Who's you?
Every year I get a mailing from Marquis Who's Who asking me if I want to update my biography. Since I haven't had a new book published since 1997, I never do, but what puzzles me is why they keep me in at all. I think I know why they invited me (and everybody else) in the first place: they figure we're all suckers for glory, and enough of us will buy their volume of bios at, currently, $300 -- members only, advance payment price. The rest of the nobodies who weren't even famous enough to be invited to this scam have to pay $749 so you can read about us. And that's the plain edition. Leather-bound deluxe will cost you $790. Meanwhile, you could go to your public library, click on Google and find out almost anything you want to know about anybody you've ever heard of, free. So how does Marquis Who's Who stay in business? Not with my help; since I never buy their book, why do they keep me in at all?


And still on cities and hinterlands...
Check out some nice photos by my pal Daniel del Solar.


Cities and civilization

I've just finished reading Inga Clendinnen (1991), Aztecs: An Interpretation. Cambridge UK, Cambridge University Press. The book is only 387 pages long, including bibliography, but it took me many days to get through it. This is not because Clendinnen (possibly Australia's best-known historian) is a difficult writer. On the contrary, she writes clearly, simply and beautifully about matters that are murky, complex and terrifying. Her chapter on "Victims" -- those ceremoniously slaughtered on the killing stone after exhaustive and exhausting performances -- is so vivid it may make you wake up in the night screaming. No; what took me so long to get through it was not any trouble deciphering her prose, but rather that these strange and yet culturally coherent practices kept making me stop to think. About what? Why and how people could behave in these ways? What those actions meant to those involved? Yes, all that, and also in what ways -- just precisely how, and if the distance was as great as they imagined -- their culture differed from that of their conquerors, the little band of conquistadores (as they styled themselves after they had won) led by that clever liar, Hernán Cortés. But that's not what I want to talk to you about today (it will be in our book). The other thing that greatly impressed me was how centrally Aztec, or Mexica (as they called themselves), civilization and power were bound up with their great city, Tenochtitlan.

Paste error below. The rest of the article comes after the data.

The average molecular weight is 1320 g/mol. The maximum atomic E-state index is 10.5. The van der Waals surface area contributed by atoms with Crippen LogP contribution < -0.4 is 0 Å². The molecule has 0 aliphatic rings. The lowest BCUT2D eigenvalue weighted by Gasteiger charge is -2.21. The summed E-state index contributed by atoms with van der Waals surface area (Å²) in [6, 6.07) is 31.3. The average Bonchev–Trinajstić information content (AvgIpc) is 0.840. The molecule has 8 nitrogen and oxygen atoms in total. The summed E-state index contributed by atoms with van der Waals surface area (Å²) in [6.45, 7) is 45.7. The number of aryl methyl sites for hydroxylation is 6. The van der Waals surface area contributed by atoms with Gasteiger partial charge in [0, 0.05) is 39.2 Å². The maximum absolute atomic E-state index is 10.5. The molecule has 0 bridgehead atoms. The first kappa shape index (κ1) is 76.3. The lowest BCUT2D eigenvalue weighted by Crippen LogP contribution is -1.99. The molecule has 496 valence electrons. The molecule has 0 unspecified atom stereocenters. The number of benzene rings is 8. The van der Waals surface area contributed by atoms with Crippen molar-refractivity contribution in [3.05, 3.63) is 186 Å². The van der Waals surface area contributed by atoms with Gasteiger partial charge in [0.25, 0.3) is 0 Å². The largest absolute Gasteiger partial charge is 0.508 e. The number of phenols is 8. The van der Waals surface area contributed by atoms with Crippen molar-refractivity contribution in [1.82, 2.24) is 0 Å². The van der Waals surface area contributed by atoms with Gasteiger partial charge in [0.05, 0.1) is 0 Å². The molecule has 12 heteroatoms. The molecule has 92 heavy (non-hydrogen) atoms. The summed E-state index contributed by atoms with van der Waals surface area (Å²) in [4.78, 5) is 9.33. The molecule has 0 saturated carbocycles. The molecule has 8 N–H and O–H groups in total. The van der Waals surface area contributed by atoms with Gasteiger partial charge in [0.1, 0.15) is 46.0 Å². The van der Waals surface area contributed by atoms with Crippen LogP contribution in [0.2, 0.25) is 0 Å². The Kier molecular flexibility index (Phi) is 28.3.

It was a great city, which "sustained a population of more than two hundred thousand people," whereas "Seville, the largest city in Spain, and the last European town most of the Spaniards had seen, numbered about sixty to seventy thousand people in 1500, and by 1588 only one hundred and fifty thousand." (p. 18) Yet it functioned in ways so different from cities in Europe that some urbanologists are reluctant to call it a "city." It was not a fortress, and didn't even contain a citadel, nor was it primarily a place for exchange of goods -- although it did have very active markets. It was a newer thing than Seville, having been constructed only over the previous century, as a celebration of Mexica power over the varied peoples of the Valley of Mexico. (Seville, which had been in the hands of the Moors and then "reconquered" by Christian Spaniards, had been settling into place for centuries, its mansions and mosques-converted-to-churches imbued with the deepest memories). Tenochtitlan was Mexica power, in somewhat the way that in a much earlier epoch Roma, the city, was the font and symbol of Roman Power, or Constantinople (which had grown on top of a village once called Byzantion) was the font and symbol of the entire Eastern Roman Empire, what later historians (in deference to the centrality of its city) now call "Byzantine."